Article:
POLA, Oriental Mindoro — The damage cost and losses due to the oil spill in Oriental Mindoro are about to breach the P1-billion mark, according to data from the Bureau of Fisheries and Aquatic Resources (BFAR).
The oil slick from MT Princess Empress, which sunk in February, has damaged P445.33-million worth of fishing gear and produce, resulting into a P441.25-million profit loss for some 26,000 fisherfolk, BFAR data showed.
Since the start of the oil spill, the government has been monitoring the situation in CALABARZON, MIMAROPA and Western Visayas, the agency said in a statement.
“It has also provided technical support i.e. analyzing water and seafood for contaminants and formulating science-based recommendations on fishing bans, as well as livelihood interventions, food and relief assistance, and clean-up assistance to protect the public from hazards caused by the oil spill and to address the needs of affected fisherfolk and their families,” it said.
“Water and seafood samples are collected in select areas and analyzed on a weekly basis,” it added.
The BFAR found that 86 fish and other marine samples collected from March 10 to 11 from seven municipalities in Mindoro “did not show the presence of petroleum-related products,” while three seaweed samples taken from the municipality of Caluya in Antique “showed the presence of petroleum-related products.”
Twenty-three water samples were collected from March 9 to April 4 from 10 municipalities of Oriental Mindoro and Caluya in Antique “showed minimal levels of oil and grease,” the BFAR said.
Fifteen fish samples collected from Oriental Mindoro on March 4 to March 10, and seaweeds collected from Caluya, Antique on March 4 both showed “low levels” of toxins and contaminants, according to the agency.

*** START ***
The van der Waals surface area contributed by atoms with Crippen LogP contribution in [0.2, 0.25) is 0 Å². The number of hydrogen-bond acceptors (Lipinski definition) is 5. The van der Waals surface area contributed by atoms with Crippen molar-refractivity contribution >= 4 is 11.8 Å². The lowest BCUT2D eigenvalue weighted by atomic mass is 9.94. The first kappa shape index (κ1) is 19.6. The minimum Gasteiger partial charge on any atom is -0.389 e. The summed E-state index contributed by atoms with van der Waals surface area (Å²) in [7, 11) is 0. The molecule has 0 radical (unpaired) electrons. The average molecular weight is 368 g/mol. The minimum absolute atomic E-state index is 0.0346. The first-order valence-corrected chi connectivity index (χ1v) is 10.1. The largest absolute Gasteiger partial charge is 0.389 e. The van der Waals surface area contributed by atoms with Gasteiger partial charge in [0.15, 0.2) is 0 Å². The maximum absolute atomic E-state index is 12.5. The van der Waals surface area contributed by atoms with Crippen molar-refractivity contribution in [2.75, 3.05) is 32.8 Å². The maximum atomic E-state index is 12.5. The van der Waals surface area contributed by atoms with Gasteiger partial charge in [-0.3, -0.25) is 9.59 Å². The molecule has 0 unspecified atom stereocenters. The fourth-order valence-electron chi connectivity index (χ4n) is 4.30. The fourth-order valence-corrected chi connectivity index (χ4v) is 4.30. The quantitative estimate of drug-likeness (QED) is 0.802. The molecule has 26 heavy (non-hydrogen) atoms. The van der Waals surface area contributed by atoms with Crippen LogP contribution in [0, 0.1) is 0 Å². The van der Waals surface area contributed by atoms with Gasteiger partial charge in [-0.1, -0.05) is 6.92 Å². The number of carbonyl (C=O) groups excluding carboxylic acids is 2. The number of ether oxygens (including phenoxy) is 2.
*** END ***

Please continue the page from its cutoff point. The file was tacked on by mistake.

“Since the Bureau found low-levels of PAH in seafood samples, it recommended keeping fishing bans in areas concerned while the time-series analyses are still ongoing,” it said.
“The Bureau is fast-tracking the laboratory tests without compromising the accuracy of data, which would serve as the basis for its future recommendations.”
The decision to lift fishing bans in affected areas “should be in conjunction with other relevant agencies concerned with public health and environment,” the BFAR said.
So far, the BFAR said it has allocated P22-million worth of livelihood assistance for affected fishing communities, and has distributed P720,945-worth of personal protective equipment and other clean-up materials.
Earlier this week, the Department of Social Welfare and Development (DSWD) said that some 37,000 families or 178,306 people were affected by the oil spill.
President Ferdinand Marcos Jr. will be visiting Pola, one of the most affected towns, on Saturday for a situation briefing from local officials, and to distribute aid to affected residents.